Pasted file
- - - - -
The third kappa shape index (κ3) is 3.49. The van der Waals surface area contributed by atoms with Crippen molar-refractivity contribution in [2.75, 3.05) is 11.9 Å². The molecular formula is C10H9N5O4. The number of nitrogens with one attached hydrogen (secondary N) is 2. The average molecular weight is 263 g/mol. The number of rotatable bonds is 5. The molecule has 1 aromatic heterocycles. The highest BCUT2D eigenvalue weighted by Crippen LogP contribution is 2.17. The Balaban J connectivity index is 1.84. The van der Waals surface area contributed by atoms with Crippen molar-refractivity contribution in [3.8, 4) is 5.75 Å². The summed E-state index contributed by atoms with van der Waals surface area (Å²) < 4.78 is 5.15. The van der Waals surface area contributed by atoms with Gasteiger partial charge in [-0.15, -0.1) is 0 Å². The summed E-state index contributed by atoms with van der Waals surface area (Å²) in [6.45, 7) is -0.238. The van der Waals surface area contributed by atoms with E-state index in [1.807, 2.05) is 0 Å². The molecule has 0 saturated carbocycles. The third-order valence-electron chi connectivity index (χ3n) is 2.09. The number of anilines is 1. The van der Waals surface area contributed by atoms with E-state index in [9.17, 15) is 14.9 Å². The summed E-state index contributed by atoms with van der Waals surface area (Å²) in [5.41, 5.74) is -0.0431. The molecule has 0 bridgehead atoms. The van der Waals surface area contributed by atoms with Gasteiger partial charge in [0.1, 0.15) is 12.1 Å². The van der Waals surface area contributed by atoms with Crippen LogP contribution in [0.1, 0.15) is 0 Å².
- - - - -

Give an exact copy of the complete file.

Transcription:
The third kappa shape index (κ3) is 3.49. The van der Waals surface area contributed by atoms with Crippen molar-refractivity contribution in [2.75, 3.05) is 11.9 Å². The molecular formula is C10H9N5O4. The number of nitrogens with one attached hydrogen (secondary N) is 2. The average molecular weight is 263 g/mol. The number of rotatable bonds is 5. The molecule has 1 aromatic heterocycles. The highest BCUT2D eigenvalue weighted by Crippen LogP contribution is 2.17. The Balaban J connectivity index is 1.84. The van der Waals surface area contributed by atoms with Crippen molar-refractivity contribution in [3.8, 4) is 5.75 Å². The summed E-state index contributed by atoms with van der Waals surface area (Å²) < 4.78 is 5.15. The van der Waals surface area contributed by atoms with Gasteiger partial charge in [-0.15, -0.1) is 0 Å². The summed E-state index contributed by atoms with van der Waals surface area (Å²) in [6.45, 7) is -0.238. The van der Waals surface area contributed by atoms with E-state index in [1.807, 2.05) is 0 Å². The molecule has 0 saturated carbocycles. The third-order valence-electron chi connectivity index (χ3n) is 2.09. The number of anilines is 1. The van der Waals surface area contributed by atoms with E-state index in [9.17, 15) is 14.9 Å². The summed E-state index contributed by atoms with van der Waals surface area (Å²) in [5.41, 5.74) is -0.0431. The molecule has 0 bridgehead atoms. The van der Waals surface area contributed by atoms with Gasteiger partial charge in [0.1, 0.15) is 12.1 Å². The van der Waals surface area contributed by atoms with Crippen LogP contribution in [0.1, 0.15) is 0 Å².